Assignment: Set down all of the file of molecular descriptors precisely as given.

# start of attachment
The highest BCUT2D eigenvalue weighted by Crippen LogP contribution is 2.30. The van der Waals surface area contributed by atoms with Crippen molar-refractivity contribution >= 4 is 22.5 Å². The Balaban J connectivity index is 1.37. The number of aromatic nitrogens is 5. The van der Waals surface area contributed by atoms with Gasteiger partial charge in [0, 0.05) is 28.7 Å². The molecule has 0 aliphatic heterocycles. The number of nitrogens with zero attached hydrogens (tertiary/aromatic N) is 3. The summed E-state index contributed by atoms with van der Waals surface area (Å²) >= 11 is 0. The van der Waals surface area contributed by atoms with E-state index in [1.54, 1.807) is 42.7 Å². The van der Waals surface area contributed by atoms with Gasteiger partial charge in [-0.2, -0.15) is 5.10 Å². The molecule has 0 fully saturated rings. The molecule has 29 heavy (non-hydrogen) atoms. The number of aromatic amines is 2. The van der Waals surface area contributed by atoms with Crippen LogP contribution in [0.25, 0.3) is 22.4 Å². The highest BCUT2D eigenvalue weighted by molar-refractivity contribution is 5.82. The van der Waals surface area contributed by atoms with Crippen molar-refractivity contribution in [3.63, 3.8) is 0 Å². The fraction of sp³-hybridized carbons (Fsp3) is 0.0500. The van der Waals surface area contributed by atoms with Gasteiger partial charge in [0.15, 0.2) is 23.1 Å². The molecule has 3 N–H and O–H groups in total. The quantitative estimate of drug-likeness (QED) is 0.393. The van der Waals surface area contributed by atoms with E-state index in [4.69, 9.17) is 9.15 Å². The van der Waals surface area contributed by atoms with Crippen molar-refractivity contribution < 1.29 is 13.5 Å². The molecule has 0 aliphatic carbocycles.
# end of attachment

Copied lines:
The highest BCUT2D eigenvalue weighted by Crippen LogP contribution is 2.30. The van der Waals surface area contributed by atoms with Crippen molar-refractivity contribution >= 4 is 22.5 Å². The Balaban J connectivity index is 1.37. The number of aromatic nitrogens is 5. The van der Waals surface area contributed by atoms with Gasteiger partial charge in [0, 0.05) is 28.7 Å². The molecule has 0 aliphatic heterocycles. The number of nitrogens with zero attached hydrogens (tertiary/aromatic N) is 3. The summed E-state index contributed by atoms with van der Waals surface area (Å²) >= 11 is 0. The van der Waals surface area contributed by atoms with E-state index in [1.54, 1.807) is 42.7 Å². The van der Waals surface area contributed by atoms with Gasteiger partial charge in [-0.2, -0.15) is 5.10 Å². The molecule has 0 fully saturated rings. The molecule has 29 heavy (non-hydrogen) atoms. The number of aromatic amines is 2. The van der Waals surface area contributed by atoms with Crippen LogP contribution in [0.25, 0.3) is 22.4 Å². The highest BCUT2D eigenvalue weighted by molar-refractivity contribution is 5.82. The van der Waals surface area contributed by atoms with Crippen molar-refractivity contribution in [3.63, 3.8) is 0 Å². The fraction of sp³-hybridized carbons (Fsp3) is 0.0500. The van der Waals surface area contributed by atoms with Gasteiger partial charge in [0.15, 0.2) is 23.1 Å². The molecule has 3 N–H and O–H groups in total. The quantitative estimate of drug-likeness (QED) is 0.393. The van der Waals surface area contributed by atoms with E-state index in [4.69, 9.17) is 9.15 Å². The van der Waals surface area contributed by atoms with Crippen molar-refractivity contribution < 1.29 is 13.5 Å². The molecule has 0 aliphatic carbocycles.